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  • sewing machine

    i have replaced my brother sewing machine which had a metal chassis, to another brother sewing machine from argos but with a lighter chassis, it did cost only 140.00 but in comparison it doesnt seem as strong. i do run a small buisness and wonder what sewing machine will be worth investing in. i do have the space for an industrial . dont want to buy just yet, a bit later in the year. i want a nice straight stitch with the diagonal option.(i had to change sewing machines because i think i wore out the other one.

  • #2
    Hi Dee,

    Domestic machine recommendations vary from one person to another, but having worked with a janome for many many years, thats what I am happy with. I do have a very old singer industrial machine which is alot faster but still prefer my janome.

    I guess what I would do is find one of those nice sewing machine shops and try out a few under the tuition of the store owner. They are a mind of information, well worth talking to. Have a look in your yellow pages to find a sewing machine shop near you, they usually have machines there for you to sample stitiches on.

    Hope that helps

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    • #3
      thank you. you know i think ill have a afternoon off and have a good look . thank you

      Comment


      • #4
        Hi Dee

        If using a domestic machine I'd go for one with some weight - The cheaper, plastic machines bounch around and can't take the pressure on constant daily use.

        Have you considered buy a second hand machine? If you just want a lock stitch why don't you have a look on ebay or at your local sewing machine repair shop.

        Philip
        Have you registered your business yet?

        http://www.ukcurtainmakers.co.uk


        A MyDecozo Directory

        Comment


        • #5
          My local sewing machine shop is a haven! Its quite a distance from me , but has been there donkeys years. I remember going there with my mum and godmum who where both seamstresses and standing playing with the machines for ages while they pottered around the shop ( the dragged to Peter Jones for fabric patterns AGHHHHH!) so, they have a wealth of knowledge, service the sewing macihnes and refurb old ones and sell as reconditioned. These shops are sadly rare theses days but when you find one, oh boy, what a breath of fresh air! That would be my first port of call.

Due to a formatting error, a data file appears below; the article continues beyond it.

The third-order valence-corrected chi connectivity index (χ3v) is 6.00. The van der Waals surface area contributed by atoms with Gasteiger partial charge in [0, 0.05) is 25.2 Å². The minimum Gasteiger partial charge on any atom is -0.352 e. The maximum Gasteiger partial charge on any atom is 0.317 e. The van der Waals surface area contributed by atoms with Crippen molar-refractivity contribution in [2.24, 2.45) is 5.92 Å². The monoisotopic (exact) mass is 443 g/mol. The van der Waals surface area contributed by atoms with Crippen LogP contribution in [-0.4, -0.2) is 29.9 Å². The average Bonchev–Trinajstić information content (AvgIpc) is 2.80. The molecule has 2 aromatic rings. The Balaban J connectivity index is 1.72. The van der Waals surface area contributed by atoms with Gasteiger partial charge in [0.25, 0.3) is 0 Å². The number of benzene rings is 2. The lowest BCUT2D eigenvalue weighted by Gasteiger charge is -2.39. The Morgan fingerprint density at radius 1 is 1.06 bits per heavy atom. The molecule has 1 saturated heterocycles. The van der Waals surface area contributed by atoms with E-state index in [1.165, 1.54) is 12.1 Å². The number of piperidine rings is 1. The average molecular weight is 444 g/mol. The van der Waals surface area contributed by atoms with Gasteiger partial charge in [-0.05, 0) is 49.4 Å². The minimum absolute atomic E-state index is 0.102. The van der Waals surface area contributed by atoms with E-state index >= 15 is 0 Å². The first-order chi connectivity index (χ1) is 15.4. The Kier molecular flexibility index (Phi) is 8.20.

AS Phillip says go for the heavier option, much better to work with

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          • #6
            I love my Brother Industrial machine. I bought it second hand 12 years ago from a friend's friend for £40 and it's the best! Goodness knows how old it is.In all that time it's never let me down once and can go through so many thicknesses of fabric. Only problem is it weighs a ton!!!

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            • #7
              I have a really old Brother,too. I bought it Barnardo's for £15, and lugged it home on the bus. Got halfway back from the busstop and had to phone my son as I couldn't walk any more. After de-linting and oiling it works a treat, taking any number of layers, and such an even stitch. I've a pair of others, a New Home which came for pennies from the man who pronounced my mother's Singer dead, and a Pfaff which was given to me by someone who thought it was cluttering up her house. Both are sturdy, and do some jobs better than others, one makes better buttonholes than the other, for example. So you really have to look around and see what's good at what you need it to do.
              As for the beloved treadle Singer, languishing upstairs...

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              • #8
                I treated myself to an all singing all dancin' Brother NX600 when I took redundancy and I love it. I've barely scratched the surface of what it can do in the two years I've had it, and buy myself a new foot for it every few months, to spread the cost.

                It's not got the "grunt" I need for some operations so I kept my much loved and very old enamelled iron (I presume) Necchi machine that I got from my Mum when I was a teenager. It would sew through concrete, that one. It's fine on standard lockstitch, but anything else I use the Brother.

                I do dressmaking as well as curtainmaking, so also have an overlocker (Elna 745) which is used just as much as the Brother.

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                • #9
                  Re: sewing machine